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Transfering a Private Plate: A Step-By-Step Guide

February, 3 2014

DVLA

Buying? Selling? Transferring? Regardless of what you are doing, you probably need to know how to take the private plate off of your car. If you are new to the process do not worry because it is not nearly as complicated as you may think, you just need a little patience. To make it as simple as possible though, below is the handy National Numbers Guide

How to get a private plate off a car?

Things to consider

Before you even think about touching the private plate you need to understand a few things.

First of all, remember that a private plate is not a special item owned by you are a buyer or seller. All number plates in circulation in the UK are controlled, ultimately, by the DVLA. What owners have is actually a DVLA mandated right to display the private plate … you are renting it essentially. If the private plate is on a vehicle it belong to that vehicle. In other words, if the vehicle changes owners or gets scrapped so does the private plate.

Keeping that in mind, the vehicle itself needs to meet certain standards for the private plate to be moved. Specifically it needs a valid tax and MOT with ideally plenty of time left on them to allow for any transfer to go through. If the vehicle doesn’t meet these standards the private plate is stuck there. The only exception to this rule is if the vehicle is within the first 12 months of SORN.

(NOTE: There was a change in the law which meant an MOT was not required on some vehicles of a certain age, but this DOES NOT apply to the number plate. Even if the car does not require an MOT to be driveable you would still need to opt in for one to take part in a number plate transfer.)

What you need

You’ve decided that you are going to buy/sell/transfer your private plate and you now need to know is exactly what you need.

Good news, you should have most of this readily available.

To transfer any private plate to or from a car the DVLA need the documents for all vehicles involved. These documents include the V5/C logbook, the MOT certificate (if applicable, new vehicles don’t require an MOT), and a copy of the tax disc. Remember these need to be the most recent and apart from the tax disc needs to be the originals, not copies, and any and all documents need to go to the DVLA together.

The DVLA may require some additional paperwork, usually a V317. This form, “Application to transfer or retain a vehicle registration number”, see below.

To transfer or retain a private plate

The aforementioned V317 for is required for every private plate transfer. This form asks for details about the vehicles involved in the transfer request you are submitting. Each “transfer” covers one change and you do need to submit a V317 for every transfer – e.g. a vehicle to a vehicle is one transfer, a vehicle to retention is one transfer, a vehicle to vehicle to retention is two transfers.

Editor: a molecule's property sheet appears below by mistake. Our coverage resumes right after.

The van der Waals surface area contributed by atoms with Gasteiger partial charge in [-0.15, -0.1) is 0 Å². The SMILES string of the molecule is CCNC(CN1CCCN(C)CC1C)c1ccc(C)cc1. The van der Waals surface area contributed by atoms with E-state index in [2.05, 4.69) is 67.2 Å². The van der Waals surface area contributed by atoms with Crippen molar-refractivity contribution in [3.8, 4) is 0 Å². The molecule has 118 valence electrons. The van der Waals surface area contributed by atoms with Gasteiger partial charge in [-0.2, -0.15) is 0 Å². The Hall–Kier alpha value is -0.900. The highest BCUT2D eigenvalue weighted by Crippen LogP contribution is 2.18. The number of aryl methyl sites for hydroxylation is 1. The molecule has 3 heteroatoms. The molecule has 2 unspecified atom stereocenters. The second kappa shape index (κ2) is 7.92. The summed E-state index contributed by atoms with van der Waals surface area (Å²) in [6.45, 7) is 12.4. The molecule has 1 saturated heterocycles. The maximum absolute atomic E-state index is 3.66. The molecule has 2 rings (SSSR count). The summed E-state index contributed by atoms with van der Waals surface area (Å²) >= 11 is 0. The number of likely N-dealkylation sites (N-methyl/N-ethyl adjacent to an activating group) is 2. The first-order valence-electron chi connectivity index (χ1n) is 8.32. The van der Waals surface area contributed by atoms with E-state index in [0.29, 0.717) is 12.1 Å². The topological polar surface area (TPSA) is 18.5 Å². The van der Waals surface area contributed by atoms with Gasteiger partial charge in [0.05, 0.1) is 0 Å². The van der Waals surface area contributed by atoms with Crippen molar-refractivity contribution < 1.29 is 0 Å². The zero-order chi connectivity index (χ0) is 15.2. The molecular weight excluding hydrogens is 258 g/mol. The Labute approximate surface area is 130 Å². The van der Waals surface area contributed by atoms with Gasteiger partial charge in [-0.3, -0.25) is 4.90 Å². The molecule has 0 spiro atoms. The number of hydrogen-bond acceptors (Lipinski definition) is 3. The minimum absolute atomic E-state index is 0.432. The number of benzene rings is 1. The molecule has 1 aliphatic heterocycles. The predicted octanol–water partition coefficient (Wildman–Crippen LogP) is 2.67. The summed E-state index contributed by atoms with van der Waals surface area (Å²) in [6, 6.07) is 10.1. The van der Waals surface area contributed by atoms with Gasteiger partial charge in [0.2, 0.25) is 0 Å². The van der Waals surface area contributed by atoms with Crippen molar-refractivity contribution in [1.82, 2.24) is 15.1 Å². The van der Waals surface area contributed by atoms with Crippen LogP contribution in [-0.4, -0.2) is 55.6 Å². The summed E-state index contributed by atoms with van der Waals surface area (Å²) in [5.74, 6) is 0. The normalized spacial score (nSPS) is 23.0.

If retaining, remember to have a NOMINEE at hand. This is the name that applies directly to your logbook. The name that appears as the “Registered Keeper” of the logbook needs to be EXACTLY THE SAME as the NOMINEE you put on the retention certificate for the private plate. If this is not the case the DVLA might, and usually do, refuse to do the transfer. This can be changed later on though for a fee of £25, so it is fixable.

The V317 forms are completed and sent to the DVLA together with all documents as well as the correct fees. If you do forget to include any small detail, get a fee wrong, or accidently send an old version of a document the DVLA will fail the transfer and send it back to you.

How long should it take?

There is a reason we say that the best thing to be when you transfer a private plate is patience. The timescale varies depending on the type of transfer you have applied for and of course on what the DVLA’s current workload is.

General times for a vehicle to retention transfer would usually be 7-10 days, while a vehicle to vehicle transfer will likely take a little longer at around 2-3 weeks.

Assuming all the documents and fees you have sent to the DVLA are correct you should have nothing to worry about. Sit back, relax and wait for your finished private plate transfer to come through.



By . Sam is National Numbers's resident busy-body and writer. She is new to the game but she is learning fast. Keep a look out for her other content, as well as her writing with you can find across the internet.

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